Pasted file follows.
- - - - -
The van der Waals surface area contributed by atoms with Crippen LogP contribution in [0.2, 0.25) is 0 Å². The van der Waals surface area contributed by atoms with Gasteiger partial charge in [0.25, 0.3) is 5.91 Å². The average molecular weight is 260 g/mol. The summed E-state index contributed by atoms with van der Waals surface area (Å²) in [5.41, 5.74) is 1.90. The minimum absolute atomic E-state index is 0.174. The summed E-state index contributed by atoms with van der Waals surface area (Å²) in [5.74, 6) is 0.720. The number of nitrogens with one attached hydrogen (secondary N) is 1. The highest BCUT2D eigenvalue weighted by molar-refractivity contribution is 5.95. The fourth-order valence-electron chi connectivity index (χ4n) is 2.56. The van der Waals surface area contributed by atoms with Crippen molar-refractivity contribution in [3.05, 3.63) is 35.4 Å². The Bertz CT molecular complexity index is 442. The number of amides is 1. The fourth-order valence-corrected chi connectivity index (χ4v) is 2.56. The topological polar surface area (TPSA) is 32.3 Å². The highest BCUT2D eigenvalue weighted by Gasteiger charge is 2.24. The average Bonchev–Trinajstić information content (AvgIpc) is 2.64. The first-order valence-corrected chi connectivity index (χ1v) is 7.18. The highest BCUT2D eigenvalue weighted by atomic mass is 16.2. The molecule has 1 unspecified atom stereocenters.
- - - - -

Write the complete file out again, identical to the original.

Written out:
The van der Waals surface area contributed by atoms with Crippen LogP contribution in [0.2, 0.25) is 0 Å². The van der Waals surface area contributed by atoms with Gasteiger partial charge in [0.25, 0.3) is 5.91 Å². The average molecular weight is 260 g/mol. The summed E-state index contributed by atoms with van der Waals surface area (Å²) in [5.41, 5.74) is 1.90. The minimum absolute atomic E-state index is 0.174. The summed E-state index contributed by atoms with van der Waals surface area (Å²) in [5.74, 6) is 0.720. The number of nitrogens with one attached hydrogen (secondary N) is 1. The highest BCUT2D eigenvalue weighted by molar-refractivity contribution is 5.95. The fourth-order valence-electron chi connectivity index (χ4n) is 2.56. The van der Waals surface area contributed by atoms with Crippen molar-refractivity contribution in [3.05, 3.63) is 35.4 Å². The Bertz CT molecular complexity index is 442. The number of amides is 1. The fourth-order valence-corrected chi connectivity index (χ4v) is 2.56. The topological polar surface area (TPSA) is 32.3 Å². The highest BCUT2D eigenvalue weighted by Gasteiger charge is 2.24. The average Bonchev–Trinajstić information content (AvgIpc) is 2.64. The first-order valence-corrected chi connectivity index (χ1v) is 7.18. The highest BCUT2D eigenvalue weighted by atomic mass is 16.2. The molecule has 1 unspecified atom stereocenters.